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You can view many past exhibitions.
From ancient times, Japanese people have made threads and materials out of various trees and grasses, such as Wisteria, Elm, Linden,
Kudzu, Paper Mulberry, Banana tree, Hemp and Ramie and wove textiles to cloth themselves and made daily tools. They are simple and yet greatly impress us today with their beauty and freshness.
Gallery Kei deals in these old folk crafts and pottery, far beyond the usual range of antiques, as well as antique bast-fiber textiles, usually called primitive textiles.
About Bast- Fibers click here
special variety of the mulberry tree referred to as paper mulberry yields
a fiber that is well known for its use in papermaking in Japan.
However, long before the technique of papermaking was brought from China,
paper mulberry fibers were used to make thread for weaving cloth in Shikoku
area.This cloth, called tafu., was used for both garments and utilitarian sacks by common people. The tradition of paper mulberry cloth is continued by people in Kitoson,Tokushima Prefecture.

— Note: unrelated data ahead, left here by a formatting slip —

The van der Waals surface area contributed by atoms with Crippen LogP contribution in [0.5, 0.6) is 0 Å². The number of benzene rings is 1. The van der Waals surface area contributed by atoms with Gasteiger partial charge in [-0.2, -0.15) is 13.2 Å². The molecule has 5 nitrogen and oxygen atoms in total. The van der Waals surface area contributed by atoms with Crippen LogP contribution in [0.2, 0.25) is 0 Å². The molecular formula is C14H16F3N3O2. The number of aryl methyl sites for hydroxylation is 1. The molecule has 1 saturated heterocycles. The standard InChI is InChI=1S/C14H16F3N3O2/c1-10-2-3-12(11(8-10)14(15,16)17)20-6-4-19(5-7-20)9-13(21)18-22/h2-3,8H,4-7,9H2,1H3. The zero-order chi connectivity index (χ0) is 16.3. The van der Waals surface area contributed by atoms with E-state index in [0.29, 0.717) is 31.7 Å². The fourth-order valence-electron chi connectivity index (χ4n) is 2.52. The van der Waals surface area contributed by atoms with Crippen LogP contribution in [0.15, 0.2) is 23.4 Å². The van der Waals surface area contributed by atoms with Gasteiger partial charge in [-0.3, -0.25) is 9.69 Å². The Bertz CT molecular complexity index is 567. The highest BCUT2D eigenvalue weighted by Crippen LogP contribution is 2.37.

Papermaking from paper mulberry became popular and was used in various ways in Japanese daily life. Thick paper infused with persimmon tannin and oil,called Kamiko, was used for making both umbrellas and traveling coats,called kamiko, because of its excellent waterproof properties.
This thread was woven as weft into beautiful cloth called shifu, with silk or cotton used for the warp. Though turning used paper into weaving yarn was hard work, it provided both softness and warmth to the cloth, and a practice encouraged by traditional attitudes towards conservation and avoiding waste.